I’ll cheat a little here and include a few entries from a few films. I’ve always maintained (I may be the only one) that 007 is a tragic figure, not the misogynist killer, womanizing sociopath many think he is. There are a few moments throughout the Bond canon which highlight the fact that he wants to quit, to put it all away and think about himself and the person he loves, but the nature of his work and life will never allow him any stability or lasting relationship. My favourite Bond films feature these moments – For Your Eyes Only, Goldeneye, You Only Live Twice, Casino Royale to name a few. In Goldeneye we see this revelation quite clearly, with Eric Serra’s aptly named That’s What Keeps You Alone – named after Natalya’s response to James’s stoic ‘That’s what keeps me alive’. For a film that has a lot of metallic and industrial sounds in its soundtrack, this piece is a standout, shocking in its richness. Haunting in its honesty rather than any sentimental soaring of strings, it’s a brilliant, thought-provoking piece never far from my mind: (nerd bonus – I always used to listen to this in tandem with the Resident Evil 2 game end credits theme as they felt very similar to me)

Perhaps even more obvious from a tragic standpoint is Casino Royale, which sees Bond lose someone he cares deeply about, like he did previously in On Her Majesty’s Secret Service. David Arnold gives us old school Bond tones with a harder 21st Century edge, offsetting the melodic mystery of tracks like Solange with the painful piano and string hooks of Vesper and of course Death Of Vesper. This one doesn’t give me as many real life feels as others in this post, but it brings me back immediately to Vesper’s sacrifice and Bond yet again covering up his pain. When contrasted with the gorgeous City Of Lovers, those softer moments are brutal – such potential, hope, and love, crushed in a few inevitable moments.

My final Bond track is from Tomorrow Never Dies – not a film which is remembered for being all that sad, but Teri Hatcher’s character is another who pays the ultimate price for getting too close to the man we’re all supposed to want to be. The Last Goodbye, but particularly the swell in Paris And Bond (by David Arnold again) are both effectively tearjerking pieces which remind us of our own painful memories.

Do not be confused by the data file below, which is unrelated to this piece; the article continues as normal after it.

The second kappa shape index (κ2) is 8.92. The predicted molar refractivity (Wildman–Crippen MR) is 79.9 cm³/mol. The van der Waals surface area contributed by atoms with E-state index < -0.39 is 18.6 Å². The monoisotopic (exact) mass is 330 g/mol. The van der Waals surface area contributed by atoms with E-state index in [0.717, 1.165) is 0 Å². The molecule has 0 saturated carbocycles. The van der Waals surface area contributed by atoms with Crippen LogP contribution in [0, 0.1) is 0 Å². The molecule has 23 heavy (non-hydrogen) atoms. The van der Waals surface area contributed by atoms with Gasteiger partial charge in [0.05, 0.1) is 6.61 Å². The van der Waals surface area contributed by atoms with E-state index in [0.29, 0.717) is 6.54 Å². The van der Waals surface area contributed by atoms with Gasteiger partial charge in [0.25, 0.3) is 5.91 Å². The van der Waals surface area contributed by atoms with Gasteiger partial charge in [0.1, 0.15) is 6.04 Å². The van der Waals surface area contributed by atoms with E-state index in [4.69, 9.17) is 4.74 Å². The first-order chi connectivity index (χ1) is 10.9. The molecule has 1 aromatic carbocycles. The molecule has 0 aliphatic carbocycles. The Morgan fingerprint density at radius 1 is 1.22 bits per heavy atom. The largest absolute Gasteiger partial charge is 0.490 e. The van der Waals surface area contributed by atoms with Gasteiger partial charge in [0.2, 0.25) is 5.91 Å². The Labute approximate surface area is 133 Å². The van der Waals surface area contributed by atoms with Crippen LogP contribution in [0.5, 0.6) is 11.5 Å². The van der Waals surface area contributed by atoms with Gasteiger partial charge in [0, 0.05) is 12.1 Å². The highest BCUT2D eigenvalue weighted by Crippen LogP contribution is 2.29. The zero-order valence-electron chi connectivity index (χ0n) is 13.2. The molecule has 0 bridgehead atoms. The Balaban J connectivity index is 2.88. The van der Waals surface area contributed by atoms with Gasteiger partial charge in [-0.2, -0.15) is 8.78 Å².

The Stand


King’s opus is probably my favourite book and adaptation, packed with characters you will fall in love with and whose deaths will leave a hole which will never be filled. WG Snuffy Walden’s guitar-laden, folksy, all American soundtrack is superb from start to finish, with perfect journey music – many of the tracks instantly fill my head if I am heading out for a walk when there is no-one else around, when the streets are empty. There’s that sense of swinging a bag over your shoulder and lighting out, of not looking back, but never forgetting. Moreover, we know the road ahead will be nigh-on impossible, that we, all of us as individuals, as a species, are ill-equipped to deal with what we are dealt, that there will be unforgivable, unimaginable anguish, grief upon grief, and joy so unspeakable that words become absurd – there will be a future we don’t want, we know that, but when it comes we do not give up, we do not break, we overcome, and we stand.

Twin Peaks